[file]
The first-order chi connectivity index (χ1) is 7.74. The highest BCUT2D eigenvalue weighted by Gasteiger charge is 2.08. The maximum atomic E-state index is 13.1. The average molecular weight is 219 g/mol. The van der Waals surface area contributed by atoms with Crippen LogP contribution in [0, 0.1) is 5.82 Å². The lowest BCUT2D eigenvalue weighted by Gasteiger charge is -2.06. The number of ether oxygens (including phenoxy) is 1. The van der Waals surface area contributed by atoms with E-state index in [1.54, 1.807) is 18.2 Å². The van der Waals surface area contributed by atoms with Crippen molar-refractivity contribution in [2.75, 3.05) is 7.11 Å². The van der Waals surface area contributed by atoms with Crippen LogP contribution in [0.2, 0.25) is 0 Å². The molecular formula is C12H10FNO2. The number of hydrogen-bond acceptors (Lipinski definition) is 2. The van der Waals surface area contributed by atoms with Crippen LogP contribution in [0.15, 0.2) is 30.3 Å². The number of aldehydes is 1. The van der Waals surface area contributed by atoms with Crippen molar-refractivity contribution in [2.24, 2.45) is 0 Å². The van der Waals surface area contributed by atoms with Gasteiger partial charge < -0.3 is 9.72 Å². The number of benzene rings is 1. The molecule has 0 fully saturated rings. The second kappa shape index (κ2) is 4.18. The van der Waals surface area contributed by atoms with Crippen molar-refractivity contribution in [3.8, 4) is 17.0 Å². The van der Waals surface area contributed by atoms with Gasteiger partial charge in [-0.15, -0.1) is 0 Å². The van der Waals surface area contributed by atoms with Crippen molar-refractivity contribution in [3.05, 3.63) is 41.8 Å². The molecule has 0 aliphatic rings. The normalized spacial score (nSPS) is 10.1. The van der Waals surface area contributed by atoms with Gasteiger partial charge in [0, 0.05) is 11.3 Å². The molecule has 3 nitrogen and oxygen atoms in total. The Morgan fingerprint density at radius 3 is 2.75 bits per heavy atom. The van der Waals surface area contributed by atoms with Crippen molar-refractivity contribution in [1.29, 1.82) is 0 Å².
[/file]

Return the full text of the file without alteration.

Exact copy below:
The first-order chi connectivity index (χ1) is 7.74. The highest BCUT2D eigenvalue weighted by Gasteiger charge is 2.08. The maximum atomic E-state index is 13.1. The average molecular weight is 219 g/mol. The van der Waals surface area contributed by atoms with Crippen LogP contribution in [0, 0.1) is 5.82 Å². The lowest BCUT2D eigenvalue weighted by Gasteiger charge is -2.06. The number of ether oxygens (including phenoxy) is 1. The van der Waals surface area contributed by atoms with E-state index in [1.54, 1.807) is 18.2 Å². The van der Waals surface area contributed by atoms with Crippen molar-refractivity contribution in [2.75, 3.05) is 7.11 Å². The van der Waals surface area contributed by atoms with Crippen LogP contribution in [0.2, 0.25) is 0 Å². The molecular formula is C12H10FNO2. The number of hydrogen-bond acceptors (Lipinski definition) is 2. The van der Waals surface area contributed by atoms with Crippen LogP contribution in [0.15, 0.2) is 30.3 Å². The number of aldehydes is 1. The van der Waals surface area contributed by atoms with Crippen molar-refractivity contribution in [2.24, 2.45) is 0 Å². The van der Waals surface area contributed by atoms with Gasteiger partial charge < -0.3 is 9.72 Å². The number of benzene rings is 1. The molecule has 0 fully saturated rings. The second kappa shape index (κ2) is 4.18. The van der Waals surface area contributed by atoms with Crippen molar-refractivity contribution in [3.8, 4) is 17.0 Å². The van der Waals surface area contributed by atoms with Gasteiger partial charge in [-0.15, -0.1) is 0 Å². The van der Waals surface area contributed by atoms with Crippen molar-refractivity contribution in [3.05, 3.63) is 41.8 Å². The molecule has 0 aliphatic rings. The normalized spacial score (nSPS) is 10.1. The van der Waals surface area contributed by atoms with Gasteiger partial charge in [0, 0.05) is 11.3 Å². The molecule has 3 nitrogen and oxygen atoms in total. The Morgan fingerprint density at radius 3 is 2.75 bits per heavy atom. The van der Waals surface area contributed by atoms with Crippen molar-refractivity contribution in [1.29, 1.82) is 0 Å².